Toronto's Tale Of Two Markets   

A tale of  two markets in Toronto and top economists weigh in on GTA housing situation.

Elsewhere: BMO says Canadian housing market facing decade of stagnation, HUD scales back fair housing enforcement and lessons from Europe's densest neighborhoods. 


Toronto’s Tale of Two Markets Is Hot Condos and Cold Houses (Bloomberg)

It’s a tale of two housing markets in the Toronto area as Canada’s biggest city gears up for the crucial spring selling season: sales of big detached homes are slow, while condo deals are booming.

The promise follows a Toronto Star story of five tenants from 795 College St., who were forced to move out during renovations, then effectively displaced from their affordable homes because new people were installed in their place — paying three times the rent.

Top economists weigh in on NAFTA, home prices and the loonie (The Globe and Mail)

Benjamin Tal: “The market is adjusting and what we are doing now in the GTA, we are simply undoing [the gains from] 2016 and the first half of 2017. Can single family go another 5 to 7 per cent down? Absolutely it can over the next year but I think that the vast majority of the decline is already there."


Canada Housing Market Faces A Decade Of Stagnation: BMO (Huffington Post)

Canada's housing market is getting a big helping hand from house-hungry millennials, but that will come to an end in the next several years, bringing with it an era of stagnation, the Bank of Montreal predicts.

Foreign buyers are fueling housing price increases in Quebec (VICE)

But unlike Ontario and British Columbia, foreign buyers represent a very limited presence in Quebec. The vast number of property purchases in Quebec — 96.7 percent, in fact — involved residents of the province, while foreign buyers only accounted for one percent of all transactions, or 1307 purchases. The remaining 2.2 percent of purchases involves residents from other provinces.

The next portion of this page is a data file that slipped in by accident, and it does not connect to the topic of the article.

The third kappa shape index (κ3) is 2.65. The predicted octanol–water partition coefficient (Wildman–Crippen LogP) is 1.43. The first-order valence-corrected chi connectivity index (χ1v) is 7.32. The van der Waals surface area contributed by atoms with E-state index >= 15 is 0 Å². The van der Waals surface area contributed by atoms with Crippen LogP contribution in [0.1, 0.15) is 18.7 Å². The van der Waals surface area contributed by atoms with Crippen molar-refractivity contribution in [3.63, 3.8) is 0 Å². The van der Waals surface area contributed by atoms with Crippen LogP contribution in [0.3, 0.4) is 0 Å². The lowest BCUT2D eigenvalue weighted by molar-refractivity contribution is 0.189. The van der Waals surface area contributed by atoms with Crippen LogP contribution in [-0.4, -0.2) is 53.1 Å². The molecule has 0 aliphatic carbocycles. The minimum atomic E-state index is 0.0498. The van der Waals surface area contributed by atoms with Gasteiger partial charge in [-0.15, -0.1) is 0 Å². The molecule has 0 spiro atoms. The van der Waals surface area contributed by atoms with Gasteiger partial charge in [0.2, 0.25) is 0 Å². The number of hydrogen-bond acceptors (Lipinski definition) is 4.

$105-million real estate deal reveals hot Vancouver market’s inner workings (The Globe)

Two leading Vancouver developers are selling several adjacent buildings in the city’s downtown for $105-million to a Hong Kong-based buyer, one of the biggest land deals in the region in the past two years.

Singapore’s private-public housing mix could offer solutions for Toronto and Vancouver (The Globe)

Canadians have reacted with justifiable anger that some of this “funny money” has washed into Vancouver and Toronto. But the growing anger, increasingly and unfairly aimed at Chinese immigrants and foreign capital, is clouding policy-making to the detriment of Canada’s own interest.

The Trump administration is attempting to scale back federal efforts to enforce fair housing laws, freezing enforcement actions against local governments and businesses, including Facebook, while sidelining officials who have aggressively pursued civil rights cases.
Facebook Inc. was sued by civil rights groups led by the National Fair Housing Alliance claiming the social-media giant’s advertising platform allows landlords and real-estate brokers to exclude groups of people from receiving ads about housing based on characteristics such as family status or sex.

Housing in California has been appreciating much more quickly than in the aggregate of the U.S. for about half a century. While rising rents and home values have benefitted many along the way, they have become enough of a burden on young adults and families that a new political movement has emerged; this movement argues that more homes must be built in order to mitigate housing price appreciation and allow more people to live where they wish.
In the sprawl of a contemporary North American city, it can be tempting to envy urban Europe for its density. For the most part, historic European cities are far more densely populated—their streets, by comparison, appear to be hives of vibrant activity, with compact but handsome apartments that model healthy, sustainable metropolitan living. But look to the densest urban areas in each European country and you’ll see a more complex, ambivalent picture of how they came to be.

In 2016, Berlin implemented some of the world’s strictest laws for vacation rentals. With few exceptions, the city made short-term rentals on platforms such as Airbnb and Wimdu illegal, with fines of up to 100,000 euros (about $123,000) for hosts who violate the law.

One group not going out of business appears to be the experts commissioned to report on the decline. The average British high street would sink under the weight of all the pie charts and sage advice.
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